Unless you are a full-time fisherman, there’s no way to learn or fish it all. So to get a little help deciphering all those choices today, we turn back to that experience that Humphreys has gained in his year’s of fishing through the plastic transformation as a guide and professional competitive angler.
“There is no doubt about it, the choices today can be overwhelming,” Humphreys said. “Even people that have fished a long time can’t decide what color or action of soft plastic to fish with. But the ones that catch fish usually end up going back to what they know and that’s what keeps them in the action.”
Humphreys said if you are a newcomer to the sport, there’s a simple rule of thumb to follow that you can’t go wrong with.
“Get you a couple of varieties of soft plastics that you know people are catching fish on at the lake you fish and give them a try first,” he said. “Don’t try to get every color in the world. Seriously, if you stick with some basic watermelon and watermelon red colors and then get black or plum type colors, you can catch fish in just about any type of cover or water.”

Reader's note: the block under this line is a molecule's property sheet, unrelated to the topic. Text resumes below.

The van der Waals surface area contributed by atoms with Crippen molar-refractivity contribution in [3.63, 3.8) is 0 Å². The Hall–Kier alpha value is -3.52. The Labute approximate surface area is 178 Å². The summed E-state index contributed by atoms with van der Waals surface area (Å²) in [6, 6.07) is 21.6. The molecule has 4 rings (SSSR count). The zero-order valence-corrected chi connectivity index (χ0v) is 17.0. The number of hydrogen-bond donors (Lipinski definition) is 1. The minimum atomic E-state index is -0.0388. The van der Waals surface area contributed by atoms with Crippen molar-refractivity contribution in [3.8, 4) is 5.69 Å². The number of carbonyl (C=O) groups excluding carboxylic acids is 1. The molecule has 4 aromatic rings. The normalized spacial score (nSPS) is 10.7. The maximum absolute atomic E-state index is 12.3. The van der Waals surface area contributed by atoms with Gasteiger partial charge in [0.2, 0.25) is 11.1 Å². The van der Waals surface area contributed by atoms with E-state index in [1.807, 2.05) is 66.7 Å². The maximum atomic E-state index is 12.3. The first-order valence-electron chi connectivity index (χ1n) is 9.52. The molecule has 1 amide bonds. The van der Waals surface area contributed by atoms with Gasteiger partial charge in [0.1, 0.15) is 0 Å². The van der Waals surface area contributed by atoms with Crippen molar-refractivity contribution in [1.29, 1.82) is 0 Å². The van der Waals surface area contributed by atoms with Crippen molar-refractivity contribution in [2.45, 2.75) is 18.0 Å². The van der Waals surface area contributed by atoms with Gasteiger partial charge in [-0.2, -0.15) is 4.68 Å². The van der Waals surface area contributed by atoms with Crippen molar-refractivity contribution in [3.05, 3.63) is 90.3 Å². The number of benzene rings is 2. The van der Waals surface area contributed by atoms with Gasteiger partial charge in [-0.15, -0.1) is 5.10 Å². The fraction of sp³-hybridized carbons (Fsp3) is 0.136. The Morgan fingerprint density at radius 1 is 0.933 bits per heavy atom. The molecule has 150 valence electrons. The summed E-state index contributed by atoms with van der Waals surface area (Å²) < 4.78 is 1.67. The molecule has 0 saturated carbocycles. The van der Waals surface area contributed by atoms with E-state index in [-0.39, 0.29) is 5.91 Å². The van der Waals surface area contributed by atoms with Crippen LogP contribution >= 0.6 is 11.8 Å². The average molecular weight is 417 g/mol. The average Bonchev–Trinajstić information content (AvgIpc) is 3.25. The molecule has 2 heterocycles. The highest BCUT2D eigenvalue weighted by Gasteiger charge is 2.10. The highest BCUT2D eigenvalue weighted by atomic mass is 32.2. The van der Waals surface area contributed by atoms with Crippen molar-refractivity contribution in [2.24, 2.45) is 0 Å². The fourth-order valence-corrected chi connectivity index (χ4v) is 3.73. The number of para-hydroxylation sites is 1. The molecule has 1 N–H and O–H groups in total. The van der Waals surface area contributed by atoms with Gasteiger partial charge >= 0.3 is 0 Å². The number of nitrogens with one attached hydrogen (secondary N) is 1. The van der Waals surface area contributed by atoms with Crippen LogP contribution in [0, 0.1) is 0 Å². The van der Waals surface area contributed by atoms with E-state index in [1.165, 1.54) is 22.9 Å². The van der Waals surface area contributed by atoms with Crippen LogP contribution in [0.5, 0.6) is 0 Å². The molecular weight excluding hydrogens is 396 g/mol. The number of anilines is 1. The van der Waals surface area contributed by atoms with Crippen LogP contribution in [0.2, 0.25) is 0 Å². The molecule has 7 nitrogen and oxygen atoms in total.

The old Texas rig is still the go to for most anglers, Humphreys said. You can rig straight tail or curly tail worms that way and you can even rig creature baits that way.
A secret that many pros don’t share is that picking what type of plastic to fish often comes down to the simple fact of what temperature the water is.
“Those bass know that the bait they are going to eat is cold blooded just like they are,” he said. “If the water is cold and they are sluggish, they know the baitfish is cold and sluggish, too. If they see a big curly tail lure coming through the water and it’s 50 degrees, they know that isn’t natural. Fish smaller, straight tail lures when the water temperatures are in the 50’s. Fish a swimming tail worm when the water is in the 60’s. As the water warms up, the bass get more aggressive and the bait gets more active, too. So it’s a natural matchup.”